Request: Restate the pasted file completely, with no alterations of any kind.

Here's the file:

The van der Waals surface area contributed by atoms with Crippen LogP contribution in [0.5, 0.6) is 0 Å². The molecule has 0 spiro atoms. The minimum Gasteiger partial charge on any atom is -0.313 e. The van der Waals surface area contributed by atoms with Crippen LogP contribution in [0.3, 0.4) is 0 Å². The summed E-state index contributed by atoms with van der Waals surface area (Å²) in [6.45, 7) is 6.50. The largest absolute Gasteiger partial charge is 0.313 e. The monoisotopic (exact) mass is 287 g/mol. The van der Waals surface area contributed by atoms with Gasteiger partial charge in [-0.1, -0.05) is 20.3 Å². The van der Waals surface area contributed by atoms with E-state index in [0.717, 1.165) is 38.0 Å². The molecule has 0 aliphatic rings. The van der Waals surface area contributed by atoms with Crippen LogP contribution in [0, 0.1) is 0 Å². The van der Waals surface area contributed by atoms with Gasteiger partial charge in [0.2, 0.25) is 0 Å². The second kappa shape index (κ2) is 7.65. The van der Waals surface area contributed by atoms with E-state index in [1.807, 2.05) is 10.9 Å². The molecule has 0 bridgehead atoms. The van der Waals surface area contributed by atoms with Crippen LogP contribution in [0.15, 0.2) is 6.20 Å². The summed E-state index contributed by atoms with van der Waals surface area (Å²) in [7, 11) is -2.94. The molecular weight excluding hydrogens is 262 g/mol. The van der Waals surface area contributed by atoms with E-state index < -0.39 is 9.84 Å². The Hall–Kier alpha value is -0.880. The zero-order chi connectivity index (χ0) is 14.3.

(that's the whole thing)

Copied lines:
The van der Waals surface area contributed by atoms with Crippen LogP contribution in [0.5, 0.6) is 0 Å². The molecule has 0 spiro atoms. The minimum Gasteiger partial charge on any atom is -0.313 e. The van der Waals surface area contributed by atoms with Crippen LogP contribution in [0.3, 0.4) is 0 Å². The summed E-state index contributed by atoms with van der Waals surface area (Å²) in [6.45, 7) is 6.50. The largest absolute Gasteiger partial charge is 0.313 e. The monoisotopic (exact) mass is 287 g/mol. The van der Waals surface area contributed by atoms with Gasteiger partial charge in [-0.1, -0.05) is 20.3 Å². The van der Waals surface area contributed by atoms with E-state index in [0.717, 1.165) is 38.0 Å². The molecule has 0 aliphatic rings. The van der Waals surface area contributed by atoms with Crippen LogP contribution in [0, 0.1) is 0 Å². The van der Waals surface area contributed by atoms with Gasteiger partial charge in [0.2, 0.25) is 0 Å². The second kappa shape index (κ2) is 7.65. The van der Waals surface area contributed by atoms with E-state index in [1.807, 2.05) is 10.9 Å². The molecule has 0 bridgehead atoms. The van der Waals surface area contributed by atoms with Crippen LogP contribution in [0.15, 0.2) is 6.20 Å². The summed E-state index contributed by atoms with van der Waals surface area (Å²) in [7, 11) is -2.94. The molecular weight excluding hydrogens is 262 g/mol. The van der Waals surface area contributed by atoms with E-state index < -0.39 is 9.84 Å². The Hall–Kier alpha value is -0.880. The zero-order chi connectivity index (χ0) is 14.3.